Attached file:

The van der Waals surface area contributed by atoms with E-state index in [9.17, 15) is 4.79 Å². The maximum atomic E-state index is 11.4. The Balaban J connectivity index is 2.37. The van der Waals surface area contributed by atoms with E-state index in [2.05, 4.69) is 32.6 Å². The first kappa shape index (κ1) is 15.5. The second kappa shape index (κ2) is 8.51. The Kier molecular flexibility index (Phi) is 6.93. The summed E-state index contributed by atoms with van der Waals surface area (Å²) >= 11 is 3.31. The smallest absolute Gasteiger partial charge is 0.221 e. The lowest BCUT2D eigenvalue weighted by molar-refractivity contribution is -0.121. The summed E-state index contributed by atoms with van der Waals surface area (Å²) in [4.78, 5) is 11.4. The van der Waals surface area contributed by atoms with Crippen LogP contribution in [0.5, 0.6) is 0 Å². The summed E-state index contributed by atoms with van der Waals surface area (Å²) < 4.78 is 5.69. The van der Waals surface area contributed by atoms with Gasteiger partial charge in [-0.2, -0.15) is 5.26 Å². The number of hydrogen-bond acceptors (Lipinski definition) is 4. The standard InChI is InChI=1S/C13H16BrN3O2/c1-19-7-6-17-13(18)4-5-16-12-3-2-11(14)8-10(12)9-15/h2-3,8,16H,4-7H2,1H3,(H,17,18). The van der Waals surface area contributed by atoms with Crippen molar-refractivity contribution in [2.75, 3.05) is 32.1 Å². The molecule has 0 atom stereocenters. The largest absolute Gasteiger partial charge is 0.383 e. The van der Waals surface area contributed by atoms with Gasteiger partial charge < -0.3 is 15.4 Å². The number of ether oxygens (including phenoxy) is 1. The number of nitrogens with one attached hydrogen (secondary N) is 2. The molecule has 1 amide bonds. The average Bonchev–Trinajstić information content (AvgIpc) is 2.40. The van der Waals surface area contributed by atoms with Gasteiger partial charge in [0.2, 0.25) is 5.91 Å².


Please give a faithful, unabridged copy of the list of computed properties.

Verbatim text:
The van der Waals surface area contributed by atoms with E-state index in [9.17, 15) is 4.79 Å². The maximum atomic E-state index is 11.4. The Balaban J connectivity index is 2.37. The van der Waals surface area contributed by atoms with E-state index in [2.05, 4.69) is 32.6 Å². The first kappa shape index (κ1) is 15.5. The second kappa shape index (κ2) is 8.51. The Kier molecular flexibility index (Phi) is 6.93. The summed E-state index contributed by atoms with van der Waals surface area (Å²) >= 11 is 3.31. The smallest absolute Gasteiger partial charge is 0.221 e. The lowest BCUT2D eigenvalue weighted by molar-refractivity contribution is -0.121. The summed E-state index contributed by atoms with van der Waals surface area (Å²) in [4.78, 5) is 11.4. The van der Waals surface area contributed by atoms with Crippen LogP contribution in [0.5, 0.6) is 0 Å². The summed E-state index contributed by atoms with van der Waals surface area (Å²) < 4.78 is 5.69. The van der Waals surface area contributed by atoms with Gasteiger partial charge in [-0.2, -0.15) is 5.26 Å². The number of hydrogen-bond acceptors (Lipinski definition) is 4. The standard InChI is InChI=1S/C13H16BrN3O2/c1-19-7-6-17-13(18)4-5-16-12-3-2-11(14)8-10(12)9-15/h2-3,8,16H,4-7H2,1H3,(H,17,18). The van der Waals surface area contributed by atoms with Crippen molar-refractivity contribution in [2.75, 3.05) is 32.1 Å². The molecule has 0 atom stereocenters. The largest absolute Gasteiger partial charge is 0.383 e. The van der Waals surface area contributed by atoms with Gasteiger partial charge < -0.3 is 15.4 Å². The number of ether oxygens (including phenoxy) is 1. The number of nitrogens with one attached hydrogen (secondary N) is 2. The molecule has 1 amide bonds. The average Bonchev–Trinajstić information content (AvgIpc) is 2.40. The van der Waals surface area contributed by atoms with Gasteiger partial charge in [0.2, 0.25) is 5.91 Å².